Mahayoga

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The Nine Yanas
7. Yana of mahayoga
Skt. mahāyoga yāna
Tib. རྣལ་འབྱོར་ཆེན་པོའི་ཐེག་པ་
naljor chenpö tekpa
Wyl. rnal 'byor chen po'i theg pa
Read main article for nine yana overview
Three Outer Yanas Leading From the Origin
1. Shravaka yana
2. Pratyekabuddha yana
3. Bodhisattva yana
Three Yanas of Vedic Asceticism
4. Yana of kriya tantra
5. Yana of charya tantra
6. Yana of yoga tantra
Three Yanas of Powerful Transformative Methods
7. Yana of tantra mahayoga
8. Yana of scriptural transmission anuyoga
9. Yana of pith instruction atiyoga

Mahayoga (Skt. mahāyoga; Tib. རྣལ་འབྱོར་ཆེན་པོ་, naljor chenpö, Wyl. rnal 'byor chen po) — the first of the three yanas of powerful transformative methods according to the nine yana classification of the Nyingma school.

Mahayoga focuses mainly on the development stage (Tib. kyérim), and emphasizes the clarity and precision of visualization as skilful means.

Overview Given by Alak Zenkar Rinpoche[1]

The vehicle of mahayoga, or ‘great yoga,’ is so-called because it is superior to ordinary yoga tantra since all phenomena are realized to be a magical display in which appearance and emptiness are indivisible.

Entry Point

Once one’s mind has been matured through receiving the ten outer benefiting empowerments, the five inner enabling empowerments and the three secret profound empowerments[2], one keeps the samayas as they are described in the texts.

View

By means of extraordinary lines of reasoning, one establishes and then realizes the indivisibility of the [two] higher levels of reality, according to which the cause for the appearance of the essential nature, the seven riches of the absolute, is spontaneously present within the pure awareness that is beyond conceptual elaboration, and all relative phenomena naturally appear as the mandala of deities of the three seats.

Meditation

When it comes to the path and the practice of meditation, the main emphasis is on the generation stage. In the practice of generation stage yoga, one sets up the practice through the three samadhis, ensures that the three of purifying, perfecting and ripening are complete within the visualization, and, once the visualization is complete, seals it with the instruction on the four nails securing the life-force. In the practice of the completion stage yoga, one activates the vital points of the vajra body, its subtle energies, essences, luminosity and so on.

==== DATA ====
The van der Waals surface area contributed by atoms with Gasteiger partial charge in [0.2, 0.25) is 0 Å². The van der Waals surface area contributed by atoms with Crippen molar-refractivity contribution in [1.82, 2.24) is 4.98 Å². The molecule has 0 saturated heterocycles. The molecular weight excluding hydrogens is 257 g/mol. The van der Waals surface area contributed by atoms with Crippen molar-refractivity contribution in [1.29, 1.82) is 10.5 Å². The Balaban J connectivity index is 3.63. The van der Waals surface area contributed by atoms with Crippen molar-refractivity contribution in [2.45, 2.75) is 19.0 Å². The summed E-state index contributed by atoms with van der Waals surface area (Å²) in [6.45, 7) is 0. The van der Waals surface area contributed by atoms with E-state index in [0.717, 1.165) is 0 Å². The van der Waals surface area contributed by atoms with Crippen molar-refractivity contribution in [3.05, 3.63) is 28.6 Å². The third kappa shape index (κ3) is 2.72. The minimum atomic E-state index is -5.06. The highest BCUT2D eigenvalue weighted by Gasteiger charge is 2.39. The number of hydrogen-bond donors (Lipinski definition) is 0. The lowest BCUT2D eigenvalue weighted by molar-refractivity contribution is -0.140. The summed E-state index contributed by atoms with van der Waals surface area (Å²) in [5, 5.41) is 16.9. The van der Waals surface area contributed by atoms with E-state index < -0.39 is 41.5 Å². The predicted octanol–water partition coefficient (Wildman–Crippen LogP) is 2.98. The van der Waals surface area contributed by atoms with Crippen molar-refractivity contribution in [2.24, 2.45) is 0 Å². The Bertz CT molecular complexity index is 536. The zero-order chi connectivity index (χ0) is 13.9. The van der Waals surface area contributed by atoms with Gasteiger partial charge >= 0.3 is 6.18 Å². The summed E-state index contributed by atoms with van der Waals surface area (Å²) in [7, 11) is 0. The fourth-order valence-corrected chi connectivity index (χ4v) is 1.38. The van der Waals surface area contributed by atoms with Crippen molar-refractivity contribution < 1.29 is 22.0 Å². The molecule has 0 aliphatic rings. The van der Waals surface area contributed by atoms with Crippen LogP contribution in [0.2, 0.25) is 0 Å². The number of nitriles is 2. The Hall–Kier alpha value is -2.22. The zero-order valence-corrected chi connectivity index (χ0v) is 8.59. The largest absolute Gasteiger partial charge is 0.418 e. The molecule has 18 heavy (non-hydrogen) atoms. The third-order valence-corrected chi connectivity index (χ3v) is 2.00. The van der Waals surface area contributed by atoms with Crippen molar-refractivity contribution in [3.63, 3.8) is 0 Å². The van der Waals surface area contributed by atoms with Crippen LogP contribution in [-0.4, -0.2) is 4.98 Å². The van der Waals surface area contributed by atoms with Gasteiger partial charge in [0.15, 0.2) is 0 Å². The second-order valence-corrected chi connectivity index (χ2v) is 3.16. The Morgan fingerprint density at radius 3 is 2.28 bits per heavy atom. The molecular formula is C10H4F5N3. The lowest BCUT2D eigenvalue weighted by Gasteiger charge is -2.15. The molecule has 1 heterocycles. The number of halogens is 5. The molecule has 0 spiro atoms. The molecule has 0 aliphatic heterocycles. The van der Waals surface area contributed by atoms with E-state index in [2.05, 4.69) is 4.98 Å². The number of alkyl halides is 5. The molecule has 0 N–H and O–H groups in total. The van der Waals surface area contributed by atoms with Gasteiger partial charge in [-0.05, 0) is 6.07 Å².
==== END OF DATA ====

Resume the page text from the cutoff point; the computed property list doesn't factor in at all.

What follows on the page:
Conduct

One maintains elaborate, unelaborate and extremely unelaborate conduct.

Results

In the short term one reaches the four vidyadhara levels, which are the results belonging to the path, and finally one gains the ultimate fruition, and reaches the level of the Vajradhara of unity.[3]

Subdivisions

The teachings and practices of the Mahayoga belong either to:

The sadhana class itself is further subdivided into:

Mahayoga can also be divided into three classes:

  • Maha of Maha (Wyl. maha'i maha)
  • Anu of Maha
  • Ati of Maha

Texts of the Mahayoga

  • The tantra class contains eighteen tantras, of which the Guhyagarbha Tantra is the root tantra. (Nyingma Gyübum Dergé ed. vols. 9-14, Tingkyé ed. vols. 14-19)
  • The sadhana class has five main sections, corresponding to the five wisdom deities of the Kagyé, to which three sections corresponding to the three semi-worldly or worldly deities of the Kagyé are added. (Dergé ed. vols. 15-24, Tingkyé ed. vols. 20-33)
  • In addition, for the sadhana class, volumes 31 and 32 of the Tingkyé edition of the Nyingma Gyübum respectively contain the general tantras (Wyl. spyi rgyud) and the particular tantras (Wyl. sgos rgyud) associated with the original Indian terma recension of the Tantra of the Gathering of the Sugatas of the Kagyé (Wyl. sgrub chen bka' brgyad dbe 'dus kyi rgyud), from which the later Tibetan terma cycles of the Kagyé derive.[4]